AFGE hoping to save Pentagon employees’ right to unionize

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  • The American Federation of Government Employees is making a final push to protect Defense Department employees’ right to unionize. In a letter to Congress, the organization asked lawmakers to support a provision that protects collective bargaining. A recent presidential memo excluded DoD employees from the Federal Service Labor Management Relations Statute. The provision is in response to a presidential memo that excluded DoD employees from the Federal Service Labor-Management Relations Statute. The letter also asks lawmakers to expand paid parental leave and to ensure DoD employees can carryover leave that was not used during the coronavirus pandemic.
  • The General Services Administration will lay out its vision for the new small business governmentwide contract on August 27. GSA is using this industry day to explain how it will move forward after canceling the Alliant Small Business solicitation in July after more than two years of delay. The agency also wants industry feedback about its strategy at the industry day.
  • Eight Democratic senators are asking the Government Accountability Office to look into the Census Bureau’s effort to wrap up decennial field operations a month earlier than planned. The request comes after the bureau said enumerators would stop knocking on doors at the end of September, in order to meet statutory deadlines to deliver apportionment data. The senators asked GAO whether the bureau has reduced the number of times enumerators visit households, or increased reliance on administrative records to complete the count. The senators warned that a rush to finish could lead to an undercount of Native American, rural and immigrant communities.
  • The Census Bureau adds another political hire to its top ranks. Benjamin Overholt will serve as the deputy director for data as the bureau prepares to compile 2020 census data for apportionment and redistricting purposes. Overholt held statistician jobs at the Equal Employment Opportunity’s enterprise data and analytics office and the Justice Department’s Civil Rights Division. The bureau’s other recent deputy director hire, Nathaniel Cogley, is focused on policy, but the Commerce Department’s inspector general has requested documents about his role and qualifications.
  • If data is the new oil, then here are 10 ways to release a gusher. With the never-ending focus across every agency to use data to make better decisions, a new playbook tries to help make that process easier. The Data and Analytics Center of Excellence at the General Services Administration released 10 plays focused on key concepts like governance, culture and infrastructure. The CoE says not every play will apply to every agency, but taken together, the straight-forward steps encompass the best practices to make any organization more data-driven. Each play includes a checklist and key questions to help agencies improve their processes.
  • The Postal Service’s top leadership will appear before the House Oversight and Reform Committee next Monday to discuss recent changes in the way it does business. Postmaster General Louis DeJoy and Board of Governors Chairman Robert Duncan will face questions about recent cuts in overtime and an overhaul of its logistics. The agency also plans to raise commercial package prices, and recently announced a hiring freeze and early retirements for USPS management. The committee moved its hearing up from September 17 amid reports that the Postal Service has removed mail-sorting equipment from some of its facilities.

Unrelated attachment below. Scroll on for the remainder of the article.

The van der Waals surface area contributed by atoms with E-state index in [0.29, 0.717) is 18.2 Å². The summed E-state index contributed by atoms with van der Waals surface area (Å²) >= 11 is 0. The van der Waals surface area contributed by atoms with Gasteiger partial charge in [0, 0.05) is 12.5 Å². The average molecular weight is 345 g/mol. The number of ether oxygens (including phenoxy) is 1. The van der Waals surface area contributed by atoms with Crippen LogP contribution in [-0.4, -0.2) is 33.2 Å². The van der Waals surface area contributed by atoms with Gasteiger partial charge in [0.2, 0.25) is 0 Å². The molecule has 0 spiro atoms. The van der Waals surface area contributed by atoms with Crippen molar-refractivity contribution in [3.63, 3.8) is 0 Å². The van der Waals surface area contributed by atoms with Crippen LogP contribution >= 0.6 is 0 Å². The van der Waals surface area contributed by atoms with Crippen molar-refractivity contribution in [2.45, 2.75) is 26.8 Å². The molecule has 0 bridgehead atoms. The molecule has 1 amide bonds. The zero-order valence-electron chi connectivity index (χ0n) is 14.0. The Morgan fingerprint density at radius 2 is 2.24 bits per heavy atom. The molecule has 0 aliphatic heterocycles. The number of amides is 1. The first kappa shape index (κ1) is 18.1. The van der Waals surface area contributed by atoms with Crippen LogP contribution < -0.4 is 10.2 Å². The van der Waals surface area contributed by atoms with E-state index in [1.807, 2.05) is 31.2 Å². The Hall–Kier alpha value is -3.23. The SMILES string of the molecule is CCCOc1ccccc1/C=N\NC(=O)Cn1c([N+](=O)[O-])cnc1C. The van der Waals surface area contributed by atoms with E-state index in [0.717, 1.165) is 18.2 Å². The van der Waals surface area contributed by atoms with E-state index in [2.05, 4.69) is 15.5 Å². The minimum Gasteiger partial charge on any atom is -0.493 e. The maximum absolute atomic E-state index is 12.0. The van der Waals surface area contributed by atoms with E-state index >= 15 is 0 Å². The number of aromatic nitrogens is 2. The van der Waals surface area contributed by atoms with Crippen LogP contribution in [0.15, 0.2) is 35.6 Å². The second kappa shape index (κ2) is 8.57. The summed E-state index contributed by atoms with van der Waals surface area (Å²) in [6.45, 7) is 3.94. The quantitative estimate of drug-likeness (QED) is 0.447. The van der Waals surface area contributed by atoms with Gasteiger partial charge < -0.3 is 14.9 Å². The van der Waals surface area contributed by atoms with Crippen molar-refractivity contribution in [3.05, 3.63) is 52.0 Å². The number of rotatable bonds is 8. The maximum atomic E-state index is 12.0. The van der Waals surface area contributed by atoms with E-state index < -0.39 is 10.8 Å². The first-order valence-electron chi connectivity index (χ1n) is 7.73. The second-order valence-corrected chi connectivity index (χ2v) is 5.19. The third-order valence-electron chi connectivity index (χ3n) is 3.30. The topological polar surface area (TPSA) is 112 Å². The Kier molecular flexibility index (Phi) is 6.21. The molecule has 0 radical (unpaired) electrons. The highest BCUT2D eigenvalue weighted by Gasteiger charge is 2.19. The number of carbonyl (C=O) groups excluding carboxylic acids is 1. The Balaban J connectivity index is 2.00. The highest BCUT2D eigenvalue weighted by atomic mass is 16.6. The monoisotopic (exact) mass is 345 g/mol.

• DoD wants to consolidate its online training to a central repository that will hold tens of thousands of courses. The Pentagon’s chief management officer is undertaking an effort to consolidate the 150 training systems into one platform. DoD estimates the move could save about $22 million by reducing duplications and redundancies. Users of the new system will have their own profile that keeps track of online learning. (Federal News Network)
  • Two more pieces of the reorganization of the Office of the Director of National Intelligence fell into place yesterday. John Ratcliffe, the director of national intelligence, said the agency officially established the directorates of Policy and Capabilities, and Mission Integration. The Policy and Capabilities Office will help focus the intelligence community on future requirements. The Mission Integration directorate’s charge will center on meeting the IC’s intelligence needs of today. In May, ODNI announced other changes including to the National Counterterrorism Center and the creation of a single cyber executive.
  • The Navy is quintupling the value of the nontraditional acquisition vehicle it uses for information warfare projects. The Navy’s Information Warfare Research Project has been up and running for nearly two years. Officials initially set a $100 million ceiling for the program, which uses DoD’s other transaction agreement authorities for rapid acquisition. But the contract vehicle was used for enough prototype projects that that ceiling was reached within a year and a half, so officials are raising it by another $400 million. They’ve also extended the OTA’s expiration date for another two years.